Offshore driller Borr Drilling has sold 14 old jack-up rigs en bloc to a non-drilling company as part of its rationalization program following Paragon Offshore takeover.
The rigs will be delivered to the new unnamed owner over the next 30 days and the disposal is expected to contribute up to $16 million in profit to Borr’s 2Q 2018 results, the driller said on Monday while announcing the sale.
The company further said that 13 of the rigs will be demobilized as drilling rigs and will be targeted for mobile offshore production unit (MOPU) orientated work. The remaining unit is allocated to development work for a specific life of field project. None of the rigs will re-enter the international jack-up drilling market post this transaction.
Borr Drilling noted it has, since the conclusion of the Paragon transaction earlier this year, actively tried to reduce the daily operating cost and capex linked to rigs which from a technical, economical or safety perspective are not feasible to return to revenue generating drilling activities.
Since the beginning of the year, Borr and Paragon have sold in total 26 rigs which will all leave the actively marketed jack-up fleet. According to Borr, the direct stacking cost for these 26 rigs was estimated to be around $35 million yearly which will be reduced to zero when the last rig is delivered within the next 30 days.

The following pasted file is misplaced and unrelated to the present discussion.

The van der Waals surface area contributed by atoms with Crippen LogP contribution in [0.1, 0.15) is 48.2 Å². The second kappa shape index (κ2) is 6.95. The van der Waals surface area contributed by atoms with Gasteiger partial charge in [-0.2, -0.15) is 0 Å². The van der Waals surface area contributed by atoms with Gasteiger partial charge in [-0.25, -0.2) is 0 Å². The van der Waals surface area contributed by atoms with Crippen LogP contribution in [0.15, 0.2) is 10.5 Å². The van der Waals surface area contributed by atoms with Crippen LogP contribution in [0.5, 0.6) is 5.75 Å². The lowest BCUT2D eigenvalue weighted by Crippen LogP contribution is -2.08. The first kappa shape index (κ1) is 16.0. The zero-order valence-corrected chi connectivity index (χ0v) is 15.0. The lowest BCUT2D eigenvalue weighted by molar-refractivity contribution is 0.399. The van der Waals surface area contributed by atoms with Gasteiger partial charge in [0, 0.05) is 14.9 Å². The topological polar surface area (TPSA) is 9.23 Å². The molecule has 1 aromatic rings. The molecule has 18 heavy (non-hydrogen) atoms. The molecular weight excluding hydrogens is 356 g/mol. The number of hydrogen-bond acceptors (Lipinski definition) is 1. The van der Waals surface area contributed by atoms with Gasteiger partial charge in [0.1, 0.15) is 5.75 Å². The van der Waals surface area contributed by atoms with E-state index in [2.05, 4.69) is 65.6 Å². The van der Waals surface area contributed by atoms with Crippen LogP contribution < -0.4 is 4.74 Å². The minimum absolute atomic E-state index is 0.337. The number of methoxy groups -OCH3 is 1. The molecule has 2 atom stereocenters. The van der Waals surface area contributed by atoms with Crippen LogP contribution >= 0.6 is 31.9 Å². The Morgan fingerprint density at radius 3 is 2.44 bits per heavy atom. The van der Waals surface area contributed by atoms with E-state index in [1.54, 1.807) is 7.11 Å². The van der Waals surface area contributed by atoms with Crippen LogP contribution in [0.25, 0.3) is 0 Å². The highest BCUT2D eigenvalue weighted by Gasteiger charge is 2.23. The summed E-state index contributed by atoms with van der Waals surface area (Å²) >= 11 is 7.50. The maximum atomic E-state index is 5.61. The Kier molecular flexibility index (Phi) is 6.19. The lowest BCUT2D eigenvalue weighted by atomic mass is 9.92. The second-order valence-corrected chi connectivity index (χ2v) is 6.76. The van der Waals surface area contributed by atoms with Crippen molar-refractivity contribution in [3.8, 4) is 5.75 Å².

Out of the total delivered jack up fleet of 531 units, in total 244 units (46 %) were delivered prior to 1988. In total, 104 of these older units have been stacked for more than a year. The cost and investments required to bring old, unemployed rigs back to the drilling market cannot be defended from a financial, operational or safety point of view, Borr explained.
Borr Drilling said it has executed its divestment strategy and will, after the rationalization of the fleet and delivery of the remaining nine newbuilds, have 24 high spec jack-ups, making it the largest premium jack-up operator in the world.
In addition, Borr Drilling owns five older jack-ups and one older North Sea semi-submersible all performing contractual obligations, and two older jack-ups unemployed in the North Sea Market.
CEO, Svend Anton Maier, said: “We have, over the last 17 months, been able to build a unique fleet of 24 high specification assets acquired at attractive prices funded by a strong combination of equity and attractive seller financing.”
He concluded: “We see clear signs that the tender activity in the market is increasing, to a large extent, driven by NOCs and major oil companies. With the solid operational platform built both organically and through the Paragon acquisition, we are very well positioned for what we see as the start of the next upturn cycle in the jack-up market.”